Pain and tragedy afflict only the minor characters. There is a glimpse of anguish in David’s mother, but she is kept safely out of sight. The dark side of male homosexuality is confined to David’s friends, who are mostly given only titles rather than names – Always a Bridesmaid, Oh My Goodness, The Love of My Life. Sometimes they emerge, get names and lives and those moments are good, but remain moments. When they suffer, we do not much care, for we know them only sketchily. One gets beaten up by queer bashers, falls for a sadist and commits suicide. Another dies horribly of AIDS. David is immune – a fortunate gift in contemporary gay life.
He tests negative. He has enviably good looks. He is admired in the shower and a prodigy in bed. He is called “a legend in your own lifetime”. As autobiographical fiction, this clearly has a good element of wish-fulfilment. David is tender yet tough. At school he outslugs the bully in a shower room scrap and has heroic “prowess” at rugby. As an adult, he can overpower and terrify the sadist. He jogs well, excels at the gym. He outfaces his father. He inspires his students. He is politically impeccable. He is daringly generous in a good cause, risking his whole financial future to secure a stock of old films for the university. Thus he even triumphs over dour, sour academic bureaucracy who for some reason object to university rooms being ripped apart for storage without anyone being told.
It may be apparent that I have mixed feelings about this hero. A novel that seeks above all to show beauty, compassion and joy in the gay lifestyle is wise not to become too bleak or self-excoriating. Leave it to somebody else to write the gay Once Were Warriors. In this cold age of ours, Witi lhimaera’s voice has a welcome warmth and belief in the positive.
At the same time this text lays itself open to be remade in other ways. One is to read this hero as a monster of self-deception, pitilessly manipulating his daughters to deny them any freedom from his demand for love, a parental parasite on their youth, a man who professionally accepts a good salary without even considering that it might involve responsibility and loyalty, whose philosophical moments are at Forrest Gump level: “Being gay is about being a whole person”, “All men play power games”, “No two men are alike”. He penetrates life in a slick impervious condom of platitude, charm and good luck. Even from the terrible suicide of a friend he emerges with a Picasso. I don’t advocate this counter-reading, but it simmers beneath the surface.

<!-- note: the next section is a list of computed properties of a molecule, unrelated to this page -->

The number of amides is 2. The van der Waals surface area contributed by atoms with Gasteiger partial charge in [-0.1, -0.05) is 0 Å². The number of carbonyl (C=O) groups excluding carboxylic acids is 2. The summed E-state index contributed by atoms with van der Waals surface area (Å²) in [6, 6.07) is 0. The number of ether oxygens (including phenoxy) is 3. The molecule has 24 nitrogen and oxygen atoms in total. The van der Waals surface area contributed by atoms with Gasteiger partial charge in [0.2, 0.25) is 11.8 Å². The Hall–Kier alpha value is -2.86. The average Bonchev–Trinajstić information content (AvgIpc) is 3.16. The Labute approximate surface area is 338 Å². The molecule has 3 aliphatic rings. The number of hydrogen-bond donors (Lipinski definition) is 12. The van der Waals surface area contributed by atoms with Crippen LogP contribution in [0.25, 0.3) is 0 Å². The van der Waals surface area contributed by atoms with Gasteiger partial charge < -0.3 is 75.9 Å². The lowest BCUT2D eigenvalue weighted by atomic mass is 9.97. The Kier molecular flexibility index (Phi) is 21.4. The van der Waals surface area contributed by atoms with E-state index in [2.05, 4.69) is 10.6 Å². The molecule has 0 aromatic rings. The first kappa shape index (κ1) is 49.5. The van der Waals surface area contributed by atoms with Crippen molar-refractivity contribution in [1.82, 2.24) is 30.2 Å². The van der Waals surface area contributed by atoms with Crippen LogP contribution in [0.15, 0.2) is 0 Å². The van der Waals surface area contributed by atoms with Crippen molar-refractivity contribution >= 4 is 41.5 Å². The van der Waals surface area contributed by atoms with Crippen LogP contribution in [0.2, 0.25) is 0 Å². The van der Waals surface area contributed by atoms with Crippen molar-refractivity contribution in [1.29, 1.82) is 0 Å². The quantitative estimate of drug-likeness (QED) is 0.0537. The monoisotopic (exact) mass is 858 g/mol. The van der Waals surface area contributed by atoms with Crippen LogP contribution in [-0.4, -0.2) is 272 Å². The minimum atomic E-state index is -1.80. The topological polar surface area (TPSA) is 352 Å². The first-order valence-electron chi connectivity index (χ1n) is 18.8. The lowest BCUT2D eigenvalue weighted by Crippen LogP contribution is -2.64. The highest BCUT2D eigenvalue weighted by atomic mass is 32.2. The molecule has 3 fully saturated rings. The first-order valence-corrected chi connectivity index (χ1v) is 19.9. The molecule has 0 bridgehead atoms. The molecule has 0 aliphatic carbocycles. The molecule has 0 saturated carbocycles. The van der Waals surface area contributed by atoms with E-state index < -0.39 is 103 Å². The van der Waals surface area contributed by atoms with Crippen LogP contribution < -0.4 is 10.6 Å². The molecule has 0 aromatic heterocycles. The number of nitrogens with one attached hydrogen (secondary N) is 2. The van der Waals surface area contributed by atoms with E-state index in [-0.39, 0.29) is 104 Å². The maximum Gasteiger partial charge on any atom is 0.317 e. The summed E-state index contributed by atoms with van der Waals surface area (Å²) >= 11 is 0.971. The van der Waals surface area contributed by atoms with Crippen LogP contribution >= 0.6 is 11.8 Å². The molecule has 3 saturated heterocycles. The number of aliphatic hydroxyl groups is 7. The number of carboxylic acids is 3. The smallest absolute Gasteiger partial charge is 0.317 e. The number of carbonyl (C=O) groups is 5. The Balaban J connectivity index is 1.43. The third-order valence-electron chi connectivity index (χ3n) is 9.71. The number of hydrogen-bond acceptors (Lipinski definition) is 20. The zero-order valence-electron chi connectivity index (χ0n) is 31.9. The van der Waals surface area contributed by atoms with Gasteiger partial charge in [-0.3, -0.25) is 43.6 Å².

And another. Why, I wonder, are Munro’s thought processes so dependent on cliché and catchphrases – the Empire strikes back, something old, something new, “my eyes narrowed with anger and fear”? (Do you know when your own eyes narrow? Or is that cliché lifted from third-person pulps?) Why does he, a highly educated scholar, misquote even “creeps in this petty pace from day to day” and think it was Diana who carried the golden apples in a race? Why is Munro so ethnically vapid? Is his cultural paucity, like his need to win and his essential irresponsibility, a devious narratorial subversion of the Pakeha? Ihimaera is cunning enough to do it. He is at least cunning enough here to use a Pakeha narrator to say plenty of approving things about Maori, especially the “new tribe” of Maori and Polynesian gays.
Other questions impinge on the nature of the book as autobiographical fiction, particularly the curiously obvious errors about divorce procedures in New Zealand. The book has been presented and received as a personal fiction, but autobiography is rarely pure and never simple, to quote history’s most tragic literary sodomite, whose condemnation to prison reaches its sad centenary on May 27 this year. To think of Oscar Wilde is to see how smooth is David Munro’s passage by comparison. It is also to be reminded that it is still important for public figures to declare themselves as Ihimaera has courageously done in this most public form. And Wilde may remind us, too, how new and precarious is the freedom to write of sex in such explicit detail as Ihimaera does here. It is very well done. At a time when heterosexual males are scarcely permitted to refer to sex without being condemned as pornographers, it may be through gay writing that the freedoms gained since the Lady Chatterley trial will be preserved until the clouds of repression pass.
I learned a great deal from this book’s explicitness. To put it frivolously, I always wondered if cocks collided. They do. The nude male beaches which from time to time I accidentally run through will now mean more to me, even if I do still gaze at the horizon and think of England. To put it more seriously, it’s no small achievement to take this material off the grubby walls of public toilets, free it from sleaze, write it with vivid passion and through it affirm and celebrate a way of life of which most of us know almost nothing. Ihimaera, like Stevan Eldred-Grigg and Peter Wells before him, deserves praise from the whole, not only the gay, reading community.
Celebration of their lifestyle brings me back to where I should end, with Nights on Broadway. There’s a nostalgic farewell to the Gardens of Spain, the steam parlour, a scene of sadness, mirrors and fragmentations that would work well on film, but needs the lyric, too. Then Fade to Finale, the Hero Party, grand full-company spectacle with all the effects. Opening with powhiri and haka (maybe my Maori musical idea was not so wrong), then lasers, lights, Enigma and a gorgeous Chris descends by trapeze, a wondrous angel in feathered wings and diamante jockstrap, agilely circling in a shower of glitter, “muscular beauty … a radiant angel, an icon of hope”. It’s La Cage aux Folles and Angels in America and Cats (“Up, up, up, to the Heavyside Layer”) and every Broadway finale that ever was with dance and shimmer, pulsating music and a crescendo of hope. What a brilliant coup de théâtre, to import all that into the dull depressing old New Zealand novel. “The phoenix is born”, the chapter ends. May it soar and blaze. Nights in the Gardens of Spain is a great show. Go see it.
Roger Robinson is professor of English at Victoria University,